Self-Organizing Maps in the Design and Processing of Granular Information

  • Andrzej Bargiela
  • Witold Pedrycz
Part of the The Springer International Series in Engineering and Computer Science book series (SECS, volume 717)


In this chapter, we concentrate on a granular data analysis, especially studying ways of information granulation. We show how information granules are constructed by a designer/user via a visual inspection of self-organizing maps (SOMs). SOMs are commonly used neural network architectures realizing a paradigm of unsupervised learning. The crux of the approach proposed here lies in the following
  • a high level of interaction with user — it is worth stressing that the constructs (information granules) are delineated by a human on a basis of visualization of highly dimensional data,

  • a solid support of the development of information granules cast in the framework of sets and fuzzy sets.


Homogeneous Region Neighbor Function Information Granule Right Ventricular Hypertrophy Original Feature Space 
These keywords were added by machine and not by the authors. This process is experimental and the keywords may be updated as the learning algorithm improves.


Unable to display preview. Download preview PDF.

Unable to display preview. Download preview PDF.


  1. Bargiela, A., Pedrycz, W. (2001), Classification and clustering of granular data using SOM, IFSA-NAFIPS 2001, Vancouver (BC), July 2001, 1696–1701.Google Scholar
  2. Bortolan, G., Willems, J.L. (1994), Diagnostic ECG classification based on neural networks, Journal of Electrocardiology, 26, 75–79.Google Scholar
  3. Briand, L.C., S. Morasca, V.R. Basili (1996), Property-based software engineering measurements, IEEE Trans, on Software Engineering, 22, 68–86.CrossRefGoogle Scholar
  4. Chidamber, S.R., CF. Kemerer (1994) A Metrics suite for object-oriented design, IEEE Transactions on Software Engineering, 20(6).Google Scholar
  5. Fenton, N.E., S.L. Pfleeger (1997), Software Metrics: A Rigorous and Practical Approach, PWS, London.Google Scholar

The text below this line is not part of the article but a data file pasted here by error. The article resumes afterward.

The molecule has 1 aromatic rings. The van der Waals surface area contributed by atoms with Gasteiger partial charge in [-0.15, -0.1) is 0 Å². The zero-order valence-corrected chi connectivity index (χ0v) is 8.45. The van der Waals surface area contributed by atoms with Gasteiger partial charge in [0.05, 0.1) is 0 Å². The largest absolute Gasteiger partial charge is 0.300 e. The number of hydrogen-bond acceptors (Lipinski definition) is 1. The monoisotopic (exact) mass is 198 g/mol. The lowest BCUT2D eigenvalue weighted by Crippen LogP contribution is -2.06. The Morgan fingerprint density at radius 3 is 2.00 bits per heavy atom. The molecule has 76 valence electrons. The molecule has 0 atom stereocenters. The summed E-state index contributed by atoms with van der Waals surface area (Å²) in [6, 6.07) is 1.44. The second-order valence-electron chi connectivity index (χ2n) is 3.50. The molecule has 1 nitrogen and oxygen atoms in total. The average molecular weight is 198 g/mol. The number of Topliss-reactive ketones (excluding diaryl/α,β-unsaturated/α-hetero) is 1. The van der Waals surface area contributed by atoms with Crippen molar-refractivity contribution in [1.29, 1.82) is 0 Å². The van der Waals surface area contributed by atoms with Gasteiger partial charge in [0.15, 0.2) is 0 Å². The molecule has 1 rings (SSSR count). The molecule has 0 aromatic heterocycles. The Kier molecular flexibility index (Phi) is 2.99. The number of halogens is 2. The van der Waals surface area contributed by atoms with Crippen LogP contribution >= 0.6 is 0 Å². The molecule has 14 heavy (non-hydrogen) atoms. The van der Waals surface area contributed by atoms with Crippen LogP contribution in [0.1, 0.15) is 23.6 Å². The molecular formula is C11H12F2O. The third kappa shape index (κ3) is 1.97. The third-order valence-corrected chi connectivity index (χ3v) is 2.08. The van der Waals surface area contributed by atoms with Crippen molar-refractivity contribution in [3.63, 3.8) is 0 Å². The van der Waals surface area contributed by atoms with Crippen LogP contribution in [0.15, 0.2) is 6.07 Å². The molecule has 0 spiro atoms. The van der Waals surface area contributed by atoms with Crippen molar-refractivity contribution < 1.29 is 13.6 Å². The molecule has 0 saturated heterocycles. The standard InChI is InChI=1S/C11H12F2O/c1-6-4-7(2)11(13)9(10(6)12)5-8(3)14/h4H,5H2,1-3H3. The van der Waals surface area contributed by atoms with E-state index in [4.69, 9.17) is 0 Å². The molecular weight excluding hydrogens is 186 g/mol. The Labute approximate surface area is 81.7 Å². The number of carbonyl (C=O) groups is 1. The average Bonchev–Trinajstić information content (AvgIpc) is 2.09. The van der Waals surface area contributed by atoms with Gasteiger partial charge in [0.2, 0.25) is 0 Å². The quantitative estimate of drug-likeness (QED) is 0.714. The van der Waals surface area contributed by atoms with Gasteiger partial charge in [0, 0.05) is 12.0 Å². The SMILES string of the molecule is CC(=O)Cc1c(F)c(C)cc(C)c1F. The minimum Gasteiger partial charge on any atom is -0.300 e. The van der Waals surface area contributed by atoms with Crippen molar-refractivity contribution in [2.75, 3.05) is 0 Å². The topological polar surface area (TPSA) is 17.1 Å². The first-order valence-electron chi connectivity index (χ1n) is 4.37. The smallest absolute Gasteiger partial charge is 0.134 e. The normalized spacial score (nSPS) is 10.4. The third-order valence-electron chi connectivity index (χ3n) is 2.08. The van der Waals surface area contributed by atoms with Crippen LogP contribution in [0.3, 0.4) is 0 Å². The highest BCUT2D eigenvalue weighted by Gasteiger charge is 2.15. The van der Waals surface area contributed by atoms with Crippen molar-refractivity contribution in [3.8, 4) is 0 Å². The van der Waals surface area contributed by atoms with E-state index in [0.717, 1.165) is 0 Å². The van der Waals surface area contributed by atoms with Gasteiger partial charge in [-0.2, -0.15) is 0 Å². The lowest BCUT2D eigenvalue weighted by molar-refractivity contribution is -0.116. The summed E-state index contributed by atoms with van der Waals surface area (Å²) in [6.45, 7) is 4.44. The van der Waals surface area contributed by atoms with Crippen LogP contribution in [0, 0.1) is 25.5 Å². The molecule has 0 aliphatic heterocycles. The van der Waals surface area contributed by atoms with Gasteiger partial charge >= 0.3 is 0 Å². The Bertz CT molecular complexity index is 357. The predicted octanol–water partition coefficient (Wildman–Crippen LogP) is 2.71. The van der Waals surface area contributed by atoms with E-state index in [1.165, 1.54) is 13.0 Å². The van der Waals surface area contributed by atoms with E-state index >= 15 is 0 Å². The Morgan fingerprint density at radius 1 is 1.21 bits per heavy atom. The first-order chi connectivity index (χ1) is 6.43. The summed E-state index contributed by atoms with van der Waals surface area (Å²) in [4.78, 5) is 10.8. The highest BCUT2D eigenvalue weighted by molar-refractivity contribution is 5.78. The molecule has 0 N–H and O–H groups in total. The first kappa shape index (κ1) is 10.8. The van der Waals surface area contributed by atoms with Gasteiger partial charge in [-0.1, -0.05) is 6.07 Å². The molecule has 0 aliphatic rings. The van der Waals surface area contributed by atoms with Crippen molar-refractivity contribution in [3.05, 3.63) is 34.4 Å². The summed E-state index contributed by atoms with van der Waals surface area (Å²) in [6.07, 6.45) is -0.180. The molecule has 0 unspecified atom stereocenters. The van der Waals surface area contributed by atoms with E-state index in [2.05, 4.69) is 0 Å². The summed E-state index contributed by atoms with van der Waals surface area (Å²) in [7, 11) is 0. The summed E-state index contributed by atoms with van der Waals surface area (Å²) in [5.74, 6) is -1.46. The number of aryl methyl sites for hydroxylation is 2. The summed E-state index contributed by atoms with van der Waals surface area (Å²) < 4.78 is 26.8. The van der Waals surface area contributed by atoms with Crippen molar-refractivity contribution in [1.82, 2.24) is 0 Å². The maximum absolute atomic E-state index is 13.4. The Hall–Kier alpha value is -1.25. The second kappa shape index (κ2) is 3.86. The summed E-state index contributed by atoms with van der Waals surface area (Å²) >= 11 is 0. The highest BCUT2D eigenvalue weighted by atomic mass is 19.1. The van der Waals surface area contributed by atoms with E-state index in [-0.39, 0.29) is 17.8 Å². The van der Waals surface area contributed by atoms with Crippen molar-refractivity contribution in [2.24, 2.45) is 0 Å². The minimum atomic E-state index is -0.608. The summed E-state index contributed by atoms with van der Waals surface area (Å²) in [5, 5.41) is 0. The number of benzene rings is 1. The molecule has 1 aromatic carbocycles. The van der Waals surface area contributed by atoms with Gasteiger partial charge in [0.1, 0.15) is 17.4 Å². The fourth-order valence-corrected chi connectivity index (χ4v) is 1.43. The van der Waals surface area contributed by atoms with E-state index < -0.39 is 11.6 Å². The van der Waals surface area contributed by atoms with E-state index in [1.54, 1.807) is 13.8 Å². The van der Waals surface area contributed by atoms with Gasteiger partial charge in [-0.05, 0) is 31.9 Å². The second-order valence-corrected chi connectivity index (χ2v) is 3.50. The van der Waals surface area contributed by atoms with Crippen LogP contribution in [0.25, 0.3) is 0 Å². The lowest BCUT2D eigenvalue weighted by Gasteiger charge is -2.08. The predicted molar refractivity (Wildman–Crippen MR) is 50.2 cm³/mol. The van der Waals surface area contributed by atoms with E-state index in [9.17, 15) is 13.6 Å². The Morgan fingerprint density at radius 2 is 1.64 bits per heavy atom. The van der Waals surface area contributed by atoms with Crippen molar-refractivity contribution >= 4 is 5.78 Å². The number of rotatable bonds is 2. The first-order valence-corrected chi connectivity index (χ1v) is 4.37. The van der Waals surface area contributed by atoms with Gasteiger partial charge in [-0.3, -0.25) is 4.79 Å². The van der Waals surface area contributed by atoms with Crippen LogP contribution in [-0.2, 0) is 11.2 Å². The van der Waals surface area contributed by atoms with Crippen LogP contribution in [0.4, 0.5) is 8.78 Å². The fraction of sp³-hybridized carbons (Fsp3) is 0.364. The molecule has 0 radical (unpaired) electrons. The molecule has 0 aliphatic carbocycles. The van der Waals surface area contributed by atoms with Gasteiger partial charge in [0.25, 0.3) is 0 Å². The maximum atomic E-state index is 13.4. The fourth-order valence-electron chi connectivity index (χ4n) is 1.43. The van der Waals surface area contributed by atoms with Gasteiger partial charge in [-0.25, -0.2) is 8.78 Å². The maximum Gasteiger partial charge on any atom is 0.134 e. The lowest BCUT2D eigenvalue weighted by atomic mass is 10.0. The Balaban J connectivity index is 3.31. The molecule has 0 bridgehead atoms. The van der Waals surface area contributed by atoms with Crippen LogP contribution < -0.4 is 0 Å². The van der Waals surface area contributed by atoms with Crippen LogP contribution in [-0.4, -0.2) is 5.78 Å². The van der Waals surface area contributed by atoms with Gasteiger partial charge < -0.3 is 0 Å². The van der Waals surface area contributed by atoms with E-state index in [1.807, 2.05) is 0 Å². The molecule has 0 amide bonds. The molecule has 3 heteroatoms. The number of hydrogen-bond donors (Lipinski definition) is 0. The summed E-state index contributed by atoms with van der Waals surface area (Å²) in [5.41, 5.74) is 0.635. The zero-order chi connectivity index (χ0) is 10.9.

6. Kohonen, T.(1982), Self-organized formation of topologically correct feature maps, Biological Cybernetics, 43.Google Scholar
  7. Kohonen, T. (1995), Self-organizing Maps, Springer Verlag, Berlin.CrossRefGoogle Scholar
  8. Kohonen, T., S. Kaski, K. Lagus, T. Honkela (1996), Very large two-level SOM for the browsing of newsgroups, In: Proc of the Int Conf on Artificial Neural Networks, Bochum, Germany.Google Scholar
  9. Li, W., S. Henry (1993) Object oriented metrics that predict maintainability, Journal of Systems and Software, 23(2) Google Scholar
  10. Oja, E., Kaski S. (eds) (1999), Kohonen Maps, Elsevier, Amsterdam.MATHGoogle Scholar
  11. Silipo, R. Bortolan, G., Marchesi, C. (1999), Design of hybrid architectures based on neural classifier and RBF pre-processing for ECG analysis, Int. J. of Approximate Reasoning 21, 177–196.MATHCrossRefGoogle Scholar
  12. Willems, J.L., Lesaffre, E., Pardaens, J. (1987), Comparison of the classification ability of the electrocardiogram and vectorcardiogram, American J. Cardiology, 59, 119–124.CrossRefGoogle Scholar
  13. Weyuker, E.J. (1988) Evaluating software complexity measures, IEEE Transactions on Software Engineering, 14(9).Google Scholar
  14. Zuse, H. (1985) A Framework of Software Measurement, de Gruyter, Berlin.Google Scholar

Copyright information

© Springer Science+Business Media New York 2003

Authors and Affiliations

  • Andrzej Bargiela
    • 1
  • Witold Pedrycz
    • 2
  1. 1.The Nottingham Trent UniversityNottinghamUK
  2. 2.University of AlbertaEdmontonCanada

Personalised recommendations